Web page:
Ogbe Ijoh market was right on the beach beside the Atlantic Ocean…or whatever the name of that body of water is…in other places, it would be said that the market is on the beach, but not in my Warri.
The market was on a large stretch of sand, so the Warri man…or woman…gave it an appropriate name; it was known as Sand Sand market.
I kid you not.
We had sand sand market in Warri, and it was where you got the best, straight-from-the-ocean seafood. The other place where seafood was in abundance was Pesu market, quite far from my end of town so, we did not go there often, but it was a good place to get some kinds of fish used for preparing some Ijaw or Urhobo delicacy.
Then there was McIver market. Or was it spelt Makaiva? I don’t know, and I doubt if the market women cared about the spelling. I never could tell the difference between Pesu and McIver…still can’t actually.
Ibo market was right in front of the St. Andrews Anglican Cathedral which was “our church.” And where I would marry decades later. The area around Ibo market could easily be referred to as the CBD of Warri in those days. The post office was in the same neighbourhood, alongside some other important government establishments that my memory is pushing away. I think P&T offices (Nitel) was in the same area.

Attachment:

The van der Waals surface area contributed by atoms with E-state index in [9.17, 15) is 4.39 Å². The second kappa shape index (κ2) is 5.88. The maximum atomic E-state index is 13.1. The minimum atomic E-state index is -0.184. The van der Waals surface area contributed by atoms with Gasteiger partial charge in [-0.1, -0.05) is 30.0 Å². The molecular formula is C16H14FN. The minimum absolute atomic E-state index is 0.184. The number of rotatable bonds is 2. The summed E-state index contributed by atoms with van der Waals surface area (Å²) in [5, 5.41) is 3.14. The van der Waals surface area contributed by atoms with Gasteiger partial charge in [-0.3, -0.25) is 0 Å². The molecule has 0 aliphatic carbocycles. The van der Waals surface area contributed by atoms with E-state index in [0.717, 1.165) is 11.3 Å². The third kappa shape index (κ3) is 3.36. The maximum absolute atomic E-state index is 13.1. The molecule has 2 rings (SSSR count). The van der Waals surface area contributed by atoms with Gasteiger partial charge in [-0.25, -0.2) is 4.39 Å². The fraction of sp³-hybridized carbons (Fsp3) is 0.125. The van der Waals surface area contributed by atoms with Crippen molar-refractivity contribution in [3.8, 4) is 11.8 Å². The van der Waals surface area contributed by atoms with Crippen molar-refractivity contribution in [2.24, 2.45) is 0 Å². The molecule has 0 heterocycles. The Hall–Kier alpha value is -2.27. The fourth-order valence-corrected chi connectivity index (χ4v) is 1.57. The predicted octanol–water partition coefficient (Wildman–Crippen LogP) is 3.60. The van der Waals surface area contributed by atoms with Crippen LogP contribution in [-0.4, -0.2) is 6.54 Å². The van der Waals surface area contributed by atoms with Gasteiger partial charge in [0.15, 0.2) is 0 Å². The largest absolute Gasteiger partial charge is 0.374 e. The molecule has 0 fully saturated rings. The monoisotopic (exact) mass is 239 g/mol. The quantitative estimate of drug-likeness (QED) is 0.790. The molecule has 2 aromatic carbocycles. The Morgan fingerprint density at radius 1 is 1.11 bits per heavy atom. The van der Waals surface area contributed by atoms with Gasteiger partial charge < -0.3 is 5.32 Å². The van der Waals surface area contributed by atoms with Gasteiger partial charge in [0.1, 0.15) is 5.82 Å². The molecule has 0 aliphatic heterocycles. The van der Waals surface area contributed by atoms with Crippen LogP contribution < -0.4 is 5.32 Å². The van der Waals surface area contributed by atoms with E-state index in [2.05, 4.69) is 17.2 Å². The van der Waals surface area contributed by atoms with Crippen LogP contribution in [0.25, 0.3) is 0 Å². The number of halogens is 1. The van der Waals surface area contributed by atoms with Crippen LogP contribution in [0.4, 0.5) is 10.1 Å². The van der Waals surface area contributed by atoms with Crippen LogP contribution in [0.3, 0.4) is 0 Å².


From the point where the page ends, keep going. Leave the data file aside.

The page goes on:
Ibo market was where you bought fabrics for school uniforms, trousers, shirts and other “oyinbo” stuff like leather shoes, bags, etc etc. By its name, you knew immediately it had a high population of Ibo traders. It was not a particularly big market, in fact, it was more a combination of street shops, but it was a bustling place. And it served its purpose.
Everything in Warri served a purpose; the markets more so. To an outsider, Warri was a disorganized and disorderly place, but not true. Warri was one of the most organized cities I ever lived in. You just needed to understand the organogram.
Warri! One of your girls dey remember you!
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